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The post-hurricane balancing act

In proclaiming the Caribbean is up and running, we run the risk of devaluing the much-needed relief effort…

‘Open for business’, ‘back up and running’ and ‘returning to normal’ are a number of phrases the superyacht industry has been presented with in dialogue pertaining to the Caribbean, after the recent wave of destructive hurricanes and storms – and this was very much the message from Norina Edelman, of International Marine Management, at The Superyacht Forum in Amsterdam last week.

The message is an important one, so much so that we also asked Edelman to write our Owner guest column on this topic in issue 183 of The Superyacht Report (out next week – apply for a complimentary 12-month VIP subscription here). In her column she says, “I will not say that there has been no destruction. We all know that is not the case. But what was most surprising was that things were so much better than I had expected … We need superyachts to come here this season, yes. But you may not even realise it by the time you arrive.”

The Caribbean-focused session at The Superyacht Form last week very much looked at which infrastructure is up and running, which airports are operating, the capacity of marinas, all supported by a selection of photos of superyachts entering Caribbean waters, with a clear message: the Caribbean is fine – superyachts should still come here.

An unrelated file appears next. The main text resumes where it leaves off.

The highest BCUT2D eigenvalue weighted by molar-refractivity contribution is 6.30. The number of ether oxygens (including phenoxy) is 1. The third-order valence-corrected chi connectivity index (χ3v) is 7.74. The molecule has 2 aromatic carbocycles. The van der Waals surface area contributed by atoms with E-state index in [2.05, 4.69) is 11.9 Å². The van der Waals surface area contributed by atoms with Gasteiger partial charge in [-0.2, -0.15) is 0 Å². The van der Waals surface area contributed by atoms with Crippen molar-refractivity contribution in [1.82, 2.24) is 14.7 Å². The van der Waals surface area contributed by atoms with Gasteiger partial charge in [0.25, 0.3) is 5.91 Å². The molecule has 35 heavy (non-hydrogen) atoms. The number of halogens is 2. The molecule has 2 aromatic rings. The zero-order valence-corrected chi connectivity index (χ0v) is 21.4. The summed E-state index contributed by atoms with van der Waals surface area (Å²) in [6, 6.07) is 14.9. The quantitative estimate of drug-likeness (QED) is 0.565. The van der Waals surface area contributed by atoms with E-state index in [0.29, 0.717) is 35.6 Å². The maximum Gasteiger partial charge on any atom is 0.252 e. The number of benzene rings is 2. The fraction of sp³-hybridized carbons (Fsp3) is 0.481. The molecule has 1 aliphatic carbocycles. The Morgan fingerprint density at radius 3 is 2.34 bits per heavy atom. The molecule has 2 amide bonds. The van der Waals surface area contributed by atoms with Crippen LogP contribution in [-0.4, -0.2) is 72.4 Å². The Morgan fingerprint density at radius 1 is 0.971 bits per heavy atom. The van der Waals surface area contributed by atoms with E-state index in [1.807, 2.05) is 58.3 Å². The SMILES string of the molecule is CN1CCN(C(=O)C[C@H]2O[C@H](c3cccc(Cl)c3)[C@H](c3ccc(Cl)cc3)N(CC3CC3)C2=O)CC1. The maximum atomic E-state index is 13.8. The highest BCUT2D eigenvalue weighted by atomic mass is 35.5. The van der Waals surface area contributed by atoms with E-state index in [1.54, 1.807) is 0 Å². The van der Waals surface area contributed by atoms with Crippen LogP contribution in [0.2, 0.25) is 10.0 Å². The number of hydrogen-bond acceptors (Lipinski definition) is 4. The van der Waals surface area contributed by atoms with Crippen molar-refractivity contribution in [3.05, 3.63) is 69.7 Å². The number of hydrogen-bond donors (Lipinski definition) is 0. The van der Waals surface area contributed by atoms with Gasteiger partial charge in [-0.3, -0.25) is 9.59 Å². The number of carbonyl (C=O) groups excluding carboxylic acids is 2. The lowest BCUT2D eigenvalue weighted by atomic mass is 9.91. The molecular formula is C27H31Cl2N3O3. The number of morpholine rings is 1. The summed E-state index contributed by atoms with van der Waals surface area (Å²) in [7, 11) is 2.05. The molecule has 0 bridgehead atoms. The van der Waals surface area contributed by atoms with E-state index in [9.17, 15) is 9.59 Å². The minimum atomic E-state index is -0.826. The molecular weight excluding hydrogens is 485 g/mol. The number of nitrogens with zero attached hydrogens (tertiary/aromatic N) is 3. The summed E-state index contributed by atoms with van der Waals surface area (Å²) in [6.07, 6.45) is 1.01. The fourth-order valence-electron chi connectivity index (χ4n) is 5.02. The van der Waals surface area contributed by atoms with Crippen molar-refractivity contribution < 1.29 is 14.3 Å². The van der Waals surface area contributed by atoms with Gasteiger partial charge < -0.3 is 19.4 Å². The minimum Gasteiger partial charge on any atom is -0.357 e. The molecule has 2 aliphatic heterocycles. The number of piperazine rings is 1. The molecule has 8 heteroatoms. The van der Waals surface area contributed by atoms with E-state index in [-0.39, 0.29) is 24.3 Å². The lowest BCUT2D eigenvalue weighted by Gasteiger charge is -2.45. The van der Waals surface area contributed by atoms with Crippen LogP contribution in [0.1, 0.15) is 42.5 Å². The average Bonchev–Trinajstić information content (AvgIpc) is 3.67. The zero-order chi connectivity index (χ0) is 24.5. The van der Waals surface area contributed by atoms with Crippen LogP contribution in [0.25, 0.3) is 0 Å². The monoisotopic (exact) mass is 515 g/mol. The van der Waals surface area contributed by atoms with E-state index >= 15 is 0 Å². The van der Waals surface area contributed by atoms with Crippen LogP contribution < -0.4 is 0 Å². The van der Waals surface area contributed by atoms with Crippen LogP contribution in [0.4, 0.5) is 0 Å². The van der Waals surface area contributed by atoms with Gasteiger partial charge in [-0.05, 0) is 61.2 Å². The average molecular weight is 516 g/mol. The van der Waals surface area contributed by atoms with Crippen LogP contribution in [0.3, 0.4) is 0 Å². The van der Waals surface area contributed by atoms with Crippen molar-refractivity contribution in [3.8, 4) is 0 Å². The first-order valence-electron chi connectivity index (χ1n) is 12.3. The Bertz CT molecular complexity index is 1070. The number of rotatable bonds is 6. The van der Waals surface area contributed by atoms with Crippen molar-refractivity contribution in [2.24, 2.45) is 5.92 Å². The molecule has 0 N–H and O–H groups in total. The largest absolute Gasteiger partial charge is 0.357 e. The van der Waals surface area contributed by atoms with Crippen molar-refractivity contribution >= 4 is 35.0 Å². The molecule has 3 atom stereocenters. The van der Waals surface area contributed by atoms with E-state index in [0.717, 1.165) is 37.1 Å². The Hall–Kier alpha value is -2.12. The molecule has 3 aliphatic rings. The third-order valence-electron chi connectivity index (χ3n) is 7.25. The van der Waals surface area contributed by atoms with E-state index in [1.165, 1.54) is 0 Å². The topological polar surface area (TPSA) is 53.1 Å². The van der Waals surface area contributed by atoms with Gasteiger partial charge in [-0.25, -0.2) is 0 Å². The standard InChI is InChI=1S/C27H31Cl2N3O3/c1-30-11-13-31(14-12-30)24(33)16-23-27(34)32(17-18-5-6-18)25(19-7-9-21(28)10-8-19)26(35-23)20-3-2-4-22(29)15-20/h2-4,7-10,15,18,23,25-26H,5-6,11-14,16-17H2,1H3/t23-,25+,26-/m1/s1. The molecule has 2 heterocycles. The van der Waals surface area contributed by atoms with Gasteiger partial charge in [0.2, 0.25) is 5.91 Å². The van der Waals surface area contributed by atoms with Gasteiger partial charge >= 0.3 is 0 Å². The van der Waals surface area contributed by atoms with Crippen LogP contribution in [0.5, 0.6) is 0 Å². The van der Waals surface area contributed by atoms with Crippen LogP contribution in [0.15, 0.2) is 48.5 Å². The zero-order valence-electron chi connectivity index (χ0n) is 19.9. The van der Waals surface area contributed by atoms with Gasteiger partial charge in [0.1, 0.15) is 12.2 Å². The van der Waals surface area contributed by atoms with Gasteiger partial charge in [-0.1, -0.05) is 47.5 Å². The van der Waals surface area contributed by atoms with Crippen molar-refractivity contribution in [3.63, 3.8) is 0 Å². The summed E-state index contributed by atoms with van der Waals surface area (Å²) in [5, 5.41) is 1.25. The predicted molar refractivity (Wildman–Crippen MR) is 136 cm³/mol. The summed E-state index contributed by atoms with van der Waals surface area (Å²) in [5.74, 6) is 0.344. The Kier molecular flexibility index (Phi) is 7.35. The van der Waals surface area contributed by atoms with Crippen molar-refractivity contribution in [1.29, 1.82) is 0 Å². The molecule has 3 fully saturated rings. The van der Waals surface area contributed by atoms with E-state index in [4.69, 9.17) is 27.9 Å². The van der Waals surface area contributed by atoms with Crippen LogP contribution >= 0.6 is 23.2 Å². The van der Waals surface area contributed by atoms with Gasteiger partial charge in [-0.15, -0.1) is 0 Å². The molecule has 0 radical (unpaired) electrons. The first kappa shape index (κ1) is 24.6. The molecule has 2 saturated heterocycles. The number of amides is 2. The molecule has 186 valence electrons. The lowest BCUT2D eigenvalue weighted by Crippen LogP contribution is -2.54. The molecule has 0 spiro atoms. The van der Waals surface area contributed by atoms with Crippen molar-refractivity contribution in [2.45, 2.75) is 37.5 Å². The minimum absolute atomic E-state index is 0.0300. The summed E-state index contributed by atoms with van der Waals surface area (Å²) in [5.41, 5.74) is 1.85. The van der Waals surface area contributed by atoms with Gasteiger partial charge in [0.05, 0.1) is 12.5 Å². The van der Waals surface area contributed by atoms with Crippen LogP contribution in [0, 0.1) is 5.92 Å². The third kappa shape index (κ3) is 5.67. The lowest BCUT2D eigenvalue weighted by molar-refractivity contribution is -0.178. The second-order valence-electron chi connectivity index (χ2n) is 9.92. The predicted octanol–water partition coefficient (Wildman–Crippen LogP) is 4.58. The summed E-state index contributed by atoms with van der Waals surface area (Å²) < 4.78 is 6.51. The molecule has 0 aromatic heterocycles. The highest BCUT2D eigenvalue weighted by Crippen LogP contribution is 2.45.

By portraying too strong an image of survival and even one of a thriving destination, we run the very dangerous risk of indirectly suggesting the Caribbean no longer needs our help, when it absolutely does.

As an industry we must be careful. We must find a balance, between ensuring we don’t scare superyachts off with images and stories of mass destruction, but at the same time not telling everyone that everything is as it was and that people can have the same Caribbean season as last year. Not only is the latter untrue, but by portraying too strong an image of survival and even one of a thriving destination, we run the very dangerous risk of indirectly suggesting the Caribbean no longer needs our help, when it absolutely does.

This was something Norma Trease touched upon in the same session last week, focusing on what Yacht Aid Global and the Superyacht Aid coalition had done to help rebuild the regional infrastructure and support local communities. And then, someone in the audience made a very good point. Trease highlighted that, already, over $100,000 had been raised – an impressive figure but, in the context of the money behind and within the superyacht industry, the figure suddenly becomes less impressive. Now that’s not to say the work of the two aforementioned charitable organisations shouldn’t be praised – indeed, the relief effort thus far should certainly be praised, and loudly. It’s not been long since the destruction in the Caribbean, and $100,000 is, especially in the context of some of the smaller communities in the region, significant in the rebuilding of infrastructure.

But it’s a balancing act. And, I think, as long as the industry is aware of the realities of the situation in the Caribbean – that being it’s not a scene of mass destruction as it was, and there is infrastructure to support superyachts visiting, but equally that the relief effort is far from over, and without a doubt more superyachts will play a significant role in the rebuilding of the region.

Interestingly, as I write this, an e-blast from Y.CO has come through, titled “Winter charters in the Caribbean”, marketing 15 of its superyachts based in the region this winter. Let’s just hope people take notice.   

Find out more about the Yacht Aid Global and Superyacht Aid coalition, to support Irma, here.

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The post-hurricane balancing act


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